Brussels, 14 Dec 2005
While some success has been achieved in integrating socio-economic research across the Sixth Framework Programme (FP6), the overall effort must be maintained and strengthened, according to Manfred Horvat, Professor of European and international research cooperation at Vienna University of Technology, and author of a mid-term report for the Commission on the socio-economic dimensions of FP6.
Speaking to CORDIS News on 12 December after addressing a Commission conference on social sciences and the humanities in Europe, Professor Horvat said that there is now an increased awareness of socio-economic issues in the other thematic areas of FP6, particularly in relation to foresight activities.
'But the general environment [in FP6] is not really conducive to the integration of socio-economic research. References to socio-economic perspectives are often symbolic or vague, and the result is a rather cloudy concept of a 'cross-cutting issue' without a clear underlying concept,' he said. In his report, Professor Horvat suggests that this is why many researchers and Commission project officers still regard socio-economic activities as a burden.
When asked why he feels it is necessary to include a socio-economic dimension to all EU research, Professor Horvat points to the key contribution of the framework programmes to the Lisbon strategy. 'The strategy expects there to be significant socio-economic impacts resulting from EU research and technological development [RTD], but there is little mention of socio-economic elements in the framework programmes themselves, so there is a gap.'
The missing ingredients, Professor Horvat concludes in his report, include a multidimensional concept of RTD that integrates the natural and engineering sciences with social, economic and human science elements, an explanatory note in the framework programme documentation outlining the concept and criteria of socio-economic dimensions, and the inclusion of socio-economic perspectives in the education and lifelong learning of all researchers.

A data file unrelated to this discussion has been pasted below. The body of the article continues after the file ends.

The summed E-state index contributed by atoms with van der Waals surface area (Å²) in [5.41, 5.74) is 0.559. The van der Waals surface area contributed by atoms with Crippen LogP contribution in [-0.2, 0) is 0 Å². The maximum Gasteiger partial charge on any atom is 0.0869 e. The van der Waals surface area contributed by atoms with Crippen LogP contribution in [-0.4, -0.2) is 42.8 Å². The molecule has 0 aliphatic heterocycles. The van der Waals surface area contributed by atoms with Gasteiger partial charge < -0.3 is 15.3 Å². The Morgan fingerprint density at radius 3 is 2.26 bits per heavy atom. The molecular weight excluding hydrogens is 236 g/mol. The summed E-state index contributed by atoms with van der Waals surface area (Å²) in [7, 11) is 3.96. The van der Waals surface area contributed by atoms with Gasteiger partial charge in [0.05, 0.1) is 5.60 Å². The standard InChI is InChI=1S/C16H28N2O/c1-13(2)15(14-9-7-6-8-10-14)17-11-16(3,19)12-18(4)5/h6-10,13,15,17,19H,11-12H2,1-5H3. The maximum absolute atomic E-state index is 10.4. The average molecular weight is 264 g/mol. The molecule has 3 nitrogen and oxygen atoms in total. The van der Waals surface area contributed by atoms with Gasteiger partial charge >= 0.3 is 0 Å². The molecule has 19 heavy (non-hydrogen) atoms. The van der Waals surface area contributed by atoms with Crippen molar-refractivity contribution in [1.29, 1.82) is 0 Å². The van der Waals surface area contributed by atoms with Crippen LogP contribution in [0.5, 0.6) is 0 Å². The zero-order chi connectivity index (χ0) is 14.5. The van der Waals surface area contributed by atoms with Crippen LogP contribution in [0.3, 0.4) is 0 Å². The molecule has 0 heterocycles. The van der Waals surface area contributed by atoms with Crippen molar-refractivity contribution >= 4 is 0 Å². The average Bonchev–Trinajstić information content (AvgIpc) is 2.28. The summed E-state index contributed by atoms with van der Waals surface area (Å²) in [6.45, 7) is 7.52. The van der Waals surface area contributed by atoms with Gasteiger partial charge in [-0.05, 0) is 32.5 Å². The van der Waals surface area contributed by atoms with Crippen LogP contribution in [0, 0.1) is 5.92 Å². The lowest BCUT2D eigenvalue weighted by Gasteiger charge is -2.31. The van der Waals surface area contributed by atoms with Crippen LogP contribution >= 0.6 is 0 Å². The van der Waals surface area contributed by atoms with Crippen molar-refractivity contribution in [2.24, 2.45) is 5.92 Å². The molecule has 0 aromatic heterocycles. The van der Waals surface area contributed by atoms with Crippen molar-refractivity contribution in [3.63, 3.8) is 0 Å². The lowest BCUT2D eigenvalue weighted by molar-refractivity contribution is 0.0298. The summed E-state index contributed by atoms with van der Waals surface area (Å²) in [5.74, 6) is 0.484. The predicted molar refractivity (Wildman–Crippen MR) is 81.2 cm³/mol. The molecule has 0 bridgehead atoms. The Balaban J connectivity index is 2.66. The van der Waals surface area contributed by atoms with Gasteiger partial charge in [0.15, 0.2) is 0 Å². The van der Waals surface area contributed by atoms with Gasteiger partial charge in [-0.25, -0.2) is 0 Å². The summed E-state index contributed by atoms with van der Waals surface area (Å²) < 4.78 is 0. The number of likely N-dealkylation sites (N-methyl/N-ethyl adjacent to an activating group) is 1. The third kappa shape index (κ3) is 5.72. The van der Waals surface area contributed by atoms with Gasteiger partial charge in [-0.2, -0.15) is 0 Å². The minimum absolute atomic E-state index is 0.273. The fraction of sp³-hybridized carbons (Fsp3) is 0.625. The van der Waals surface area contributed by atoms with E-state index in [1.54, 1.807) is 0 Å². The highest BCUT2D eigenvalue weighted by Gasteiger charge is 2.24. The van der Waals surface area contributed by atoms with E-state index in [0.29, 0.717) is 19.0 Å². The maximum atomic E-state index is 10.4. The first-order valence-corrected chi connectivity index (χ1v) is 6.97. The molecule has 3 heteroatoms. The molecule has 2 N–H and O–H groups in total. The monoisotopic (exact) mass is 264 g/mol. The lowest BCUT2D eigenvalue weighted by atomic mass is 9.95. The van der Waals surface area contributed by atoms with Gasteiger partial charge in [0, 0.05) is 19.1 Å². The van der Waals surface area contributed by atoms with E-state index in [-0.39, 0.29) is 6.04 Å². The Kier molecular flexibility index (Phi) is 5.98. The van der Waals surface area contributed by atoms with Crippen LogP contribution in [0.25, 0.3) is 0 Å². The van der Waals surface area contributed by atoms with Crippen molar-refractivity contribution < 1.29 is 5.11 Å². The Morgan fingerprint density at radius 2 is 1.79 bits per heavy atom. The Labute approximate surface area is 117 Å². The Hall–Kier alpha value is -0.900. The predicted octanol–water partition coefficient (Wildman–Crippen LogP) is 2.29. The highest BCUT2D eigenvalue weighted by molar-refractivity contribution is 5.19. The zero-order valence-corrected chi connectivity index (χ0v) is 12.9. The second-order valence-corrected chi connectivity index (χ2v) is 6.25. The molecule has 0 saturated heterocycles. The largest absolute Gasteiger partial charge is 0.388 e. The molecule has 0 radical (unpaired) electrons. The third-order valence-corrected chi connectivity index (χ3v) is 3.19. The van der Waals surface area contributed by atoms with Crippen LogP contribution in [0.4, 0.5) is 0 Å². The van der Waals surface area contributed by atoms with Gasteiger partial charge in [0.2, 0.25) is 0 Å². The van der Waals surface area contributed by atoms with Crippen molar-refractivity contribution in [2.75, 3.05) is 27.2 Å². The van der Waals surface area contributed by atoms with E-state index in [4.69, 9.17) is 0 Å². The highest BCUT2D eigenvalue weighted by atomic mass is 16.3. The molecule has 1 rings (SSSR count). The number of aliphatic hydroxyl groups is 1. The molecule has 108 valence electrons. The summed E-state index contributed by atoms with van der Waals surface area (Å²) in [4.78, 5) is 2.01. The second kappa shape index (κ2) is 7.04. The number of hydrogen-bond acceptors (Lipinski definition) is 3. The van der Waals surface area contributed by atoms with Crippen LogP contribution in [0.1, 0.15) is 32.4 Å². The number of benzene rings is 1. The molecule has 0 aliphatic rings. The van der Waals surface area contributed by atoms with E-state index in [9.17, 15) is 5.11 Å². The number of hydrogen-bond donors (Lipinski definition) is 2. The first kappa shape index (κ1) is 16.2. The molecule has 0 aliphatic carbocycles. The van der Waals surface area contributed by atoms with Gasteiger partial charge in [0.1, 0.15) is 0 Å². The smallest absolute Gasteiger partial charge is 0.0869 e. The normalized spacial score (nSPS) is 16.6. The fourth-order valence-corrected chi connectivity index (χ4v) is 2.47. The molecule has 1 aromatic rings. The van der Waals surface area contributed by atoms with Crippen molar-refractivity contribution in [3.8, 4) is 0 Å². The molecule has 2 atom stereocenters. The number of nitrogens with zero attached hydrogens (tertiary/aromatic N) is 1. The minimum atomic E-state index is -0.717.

Asked whether the Commission's proposals for the Seventh Framework Programme (FP7) sufficiently address his concerns, Professor Horvat worries that the underlying concept of socio-economic elements in the programme is still too vague. 'But the most important thing now is the inclusion of experts from socio-economic sciences in the process of defining the work programmes and calls for proposals. [The socio-economic element] mustn't just be an add on - getting it right is a challenge for everyone - natural scientists and social scientists alike.'
Looking ahead to his own country's Presidency of the EU, Professor Horvat is hopeful that the issues he has raised in his report will be addressed. 'Austria has always been very supportive in respect of the integration of the social sciences in RTD. We have worked closely with the Nordic countries and the Netherlands in pushing social sciences onto the agenda,' he concluded.